59 59 essence ( Aristotle describes demonstrable attributes as per se accidents ( ) 80, i.e. as predicates belonging to a subject in itself ( ), but not as a part of its ). 81 Aristotle intends to account for the fact that science is above all concerned with attributes that, unlike existence, are proper to their subjects and hold of them by necessity. Nevertheless, their presence in the relevant subject is not a trivial fact about it, knowable a priori through the analysis of what it is to be that subject. As several interpreters have noted, for Aristotle, necessary predicates are either part of the essence of the subject or follow from its essence. 82 Since it is not a part of the essence of its subject, a per se accident is a necessary consequence of and is explained by the subject s essence. It is at least unlikely that this picture could apply to a predicate such as existing. However, this approach not only fails to solve the inconsistency found in APo II 1-2, but also brings into focus another (potential) problem in Aristotle s theory: the philosopher appears to sustain two different (and perhaps incompatible) models of explanation. Since definitions are crucial to Aristotle s foundationalist project, it is mandatory for us to determine what role they play in syllogistic demonstrations. This task involves addressing a long-standing and important question, for many years neglected and recently revived in the secondary literature. 83 Definitions are principles of demonstrations insofar as the middle term is the signifies an essence of a certain kind. However, is the middle term the of the extreme and therefore (i.e. the definitional account) of the major or the minor term? The answer depends on whether, for Aristotle, the cause of a subject S being P is the essence of the attribute P or of the subject S. As we have seen, in the second book of the APo, Aristotle is overtly committed to what I shall call the A-Model : the reason why PaS is true is the essence (or the causal part of the essence of) of the attribute P. 84 In that case, a syllogistic explanation will have the following form: PaDef.(P), Def.(P)aS PaS in which Def.(P) stands for the definition of P (or the causal part of its definition). Let us say, for instance, that the syllogism explaining the occurrence of thunders runs as follows (APo II 8, 93 b 7-14): 80 See APo I 6, 75 a 18-19; I 7, 75 b 42- b 2; I 10, 76 b 11-15; Ph. II 2, 193 b 22-30; Metaph. III 1, 997 a For other occurrences of the notion, see Bonitz 713 b a Metaph. V 30, 1025 a Loux (1991, p. 73); Barnes (1993, p. 120); Charles (2000, p. 203); Malink (2013, pp ); Bronstein (2015, pp ); Shields (2016, pp ). 83 Ferejohn (2013); Angioni (2016, pp ); Bronstein (2015; 2016a, 48-50). See also my Zuppolini (2014a, pp ). 84 APo II 2, 89 b a 14; 90 a 31-35; II 8, 93 a 31-33; APo II 16, 98 b 21-24; II a 21-22, 25-26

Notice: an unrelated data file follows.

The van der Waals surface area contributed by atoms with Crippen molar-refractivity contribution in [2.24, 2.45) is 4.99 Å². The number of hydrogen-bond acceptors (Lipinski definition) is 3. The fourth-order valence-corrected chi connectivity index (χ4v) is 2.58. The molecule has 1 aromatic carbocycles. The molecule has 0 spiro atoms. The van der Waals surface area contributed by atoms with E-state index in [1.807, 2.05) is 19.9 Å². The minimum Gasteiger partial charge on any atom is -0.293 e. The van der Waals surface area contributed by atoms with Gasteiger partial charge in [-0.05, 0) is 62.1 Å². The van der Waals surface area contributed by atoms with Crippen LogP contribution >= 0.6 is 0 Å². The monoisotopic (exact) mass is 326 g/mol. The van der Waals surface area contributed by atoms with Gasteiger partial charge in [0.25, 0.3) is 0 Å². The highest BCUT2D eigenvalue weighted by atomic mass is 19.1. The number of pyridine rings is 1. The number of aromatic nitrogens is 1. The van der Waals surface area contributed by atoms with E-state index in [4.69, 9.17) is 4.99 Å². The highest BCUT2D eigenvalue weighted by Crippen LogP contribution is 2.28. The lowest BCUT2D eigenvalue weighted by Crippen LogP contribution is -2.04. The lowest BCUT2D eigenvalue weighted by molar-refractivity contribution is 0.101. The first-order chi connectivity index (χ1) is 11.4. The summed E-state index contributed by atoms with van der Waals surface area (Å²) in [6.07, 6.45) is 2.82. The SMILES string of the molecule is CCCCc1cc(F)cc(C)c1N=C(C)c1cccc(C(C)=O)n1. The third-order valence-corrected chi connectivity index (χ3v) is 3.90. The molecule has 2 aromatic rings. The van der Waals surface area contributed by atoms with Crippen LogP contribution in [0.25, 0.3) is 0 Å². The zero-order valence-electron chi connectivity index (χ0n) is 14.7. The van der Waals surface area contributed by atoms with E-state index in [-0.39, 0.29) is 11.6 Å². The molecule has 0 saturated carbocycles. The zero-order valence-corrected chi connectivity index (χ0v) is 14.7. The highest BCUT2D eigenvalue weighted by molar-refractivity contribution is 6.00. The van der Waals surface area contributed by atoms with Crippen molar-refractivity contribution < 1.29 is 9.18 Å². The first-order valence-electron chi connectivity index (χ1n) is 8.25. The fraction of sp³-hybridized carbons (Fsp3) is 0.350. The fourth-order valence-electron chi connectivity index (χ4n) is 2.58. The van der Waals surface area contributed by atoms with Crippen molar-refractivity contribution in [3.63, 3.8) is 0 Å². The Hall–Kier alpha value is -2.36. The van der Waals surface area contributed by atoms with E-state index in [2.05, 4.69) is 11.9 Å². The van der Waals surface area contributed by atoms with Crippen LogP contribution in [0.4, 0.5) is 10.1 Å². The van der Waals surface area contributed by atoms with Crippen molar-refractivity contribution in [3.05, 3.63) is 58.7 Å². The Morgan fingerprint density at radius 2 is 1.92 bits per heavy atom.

60 60 Syllogism VIII: Thunder (or such-and-such noise) holds of extinction of fire, Extinction of fire holds of clouds Thunder (or such-and-such noise) holds of clouds In that case, the complete (causal) definition of thunder would be isomorphic to Syllogism VIII: Def.(Thunder): Thunder is (df.) noise of fire being extinguished in the clouds (APo II 10, 94 a 5-6). However, according to the traditional account of per se accidents, a demonstrable attribute P is a necessary property of its subject S, which follows from, and is explained by the subject s essence. If so, Aristotle would also be committed to what I shall call the S-Model : the reason why a demonstrable proposition PaS is true is the essence of the subject S. 85 According to this model, a syllogistic explanation will be structured as follows: in which Def.(S) stands for the definition of S. PaDef.(S), Def.(S)aS PaS Some passages (especially in APo I) can be interpreted as being in accordance with the S-Model. Here is one of them: [T14] We understand something [S being P] non-incidentally when we know it in virtue of that in virtue of which it holds and from what are its principles as such [M]. E.g. we understand that having angles equal to two right angles [P] holds of something [S] when we know it from the principles [M] of that of which it holds in itself [S qua S] [APo I 9, 76 a 4-7; Barnes 1993, with changes]. Aristotle might be taken to affirm that an attribute P belongs to a subject S in itself ( S is P in virtue of a cause M that is among the constitutive principles of S as S ( ) when ; ). The jargon used in this passage suggests that being a principle of S is equivalent to being one of its essential features The S-Model and the A-Model correspond to David Bronstein s Model 1 and Model 2, respectively (see Bronstein 2016a, pp ). 86 Although this passage is highly controversial, I think it is useful for introducing this debate given the fact that Aristotle s use of the expression is usually taken to favour the S-Model, since refers to the subject of per se predications, as I am going to argue below. For a different understanding, see Angioni (2014c; 2016), who takes the in itself formula and similar expressions to refer to the explanandum as such. For other readings of T14, see Ross (1949, p. 537); Barnes (1993, p. 135); Angioni (2014c; 2016, p. 93).